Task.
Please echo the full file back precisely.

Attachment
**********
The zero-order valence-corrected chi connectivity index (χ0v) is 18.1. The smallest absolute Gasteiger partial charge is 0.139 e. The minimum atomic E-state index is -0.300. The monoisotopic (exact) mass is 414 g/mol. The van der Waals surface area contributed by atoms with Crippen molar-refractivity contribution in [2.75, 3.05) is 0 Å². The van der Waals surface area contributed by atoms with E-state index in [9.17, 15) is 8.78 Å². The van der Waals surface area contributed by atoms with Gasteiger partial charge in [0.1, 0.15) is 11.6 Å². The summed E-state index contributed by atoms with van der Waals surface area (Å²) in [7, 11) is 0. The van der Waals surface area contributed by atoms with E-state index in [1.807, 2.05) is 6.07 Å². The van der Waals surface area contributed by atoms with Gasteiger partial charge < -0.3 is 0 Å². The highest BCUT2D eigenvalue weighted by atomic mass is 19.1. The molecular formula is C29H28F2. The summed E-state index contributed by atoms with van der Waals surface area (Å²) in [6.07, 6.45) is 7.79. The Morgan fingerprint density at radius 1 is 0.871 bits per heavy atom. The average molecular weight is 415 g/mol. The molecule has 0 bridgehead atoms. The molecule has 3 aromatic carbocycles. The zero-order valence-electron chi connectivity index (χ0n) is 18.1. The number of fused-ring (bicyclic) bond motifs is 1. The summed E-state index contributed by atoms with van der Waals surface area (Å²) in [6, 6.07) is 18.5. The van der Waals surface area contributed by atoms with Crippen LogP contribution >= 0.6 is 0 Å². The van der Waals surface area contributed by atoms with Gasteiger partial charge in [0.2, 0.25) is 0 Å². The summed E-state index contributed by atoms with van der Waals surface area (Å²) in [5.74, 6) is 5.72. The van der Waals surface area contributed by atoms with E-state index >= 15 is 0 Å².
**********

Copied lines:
The zero-order valence-corrected chi connectivity index (χ0v) is 18.1. The smallest absolute Gasteiger partial charge is 0.139 e. The minimum atomic E-state index is -0.300. The monoisotopic (exact) mass is 414 g/mol. The van der Waals surface area contributed by atoms with Crippen molar-refractivity contribution in [2.75, 3.05) is 0 Å². The van der Waals surface area contributed by atoms with E-state index in [9.17, 15) is 8.78 Å². The van der Waals surface area contributed by atoms with Gasteiger partial charge in [0.1, 0.15) is 11.6 Å². The summed E-state index contributed by atoms with van der Waals surface area (Å²) in [7, 11) is 0. The van der Waals surface area contributed by atoms with E-state index in [1.807, 2.05) is 6.07 Å². The van der Waals surface area contributed by atoms with Gasteiger partial charge < -0.3 is 0 Å². The highest BCUT2D eigenvalue weighted by atomic mass is 19.1. The molecular formula is C29H28F2. The summed E-state index contributed by atoms with van der Waals surface area (Å²) in [6.07, 6.45) is 7.79. The Morgan fingerprint density at radius 1 is 0.871 bits per heavy atom. The average molecular weight is 415 g/mol. The molecule has 0 bridgehead atoms. The molecule has 3 aromatic carbocycles. The zero-order valence-electron chi connectivity index (χ0n) is 18.1. The number of fused-ring (bicyclic) bond motifs is 1. The summed E-state index contributed by atoms with van der Waals surface area (Å²) in [6, 6.07) is 18.5. The van der Waals surface area contributed by atoms with Crippen LogP contribution >= 0.6 is 0 Å². The van der Waals surface area contributed by atoms with Gasteiger partial charge in [0.2, 0.25) is 0 Å². The summed E-state index contributed by atoms with van der Waals surface area (Å²) in [5.74, 6) is 5.72. The van der Waals surface area contributed by atoms with E-state index >= 15 is 0 Å².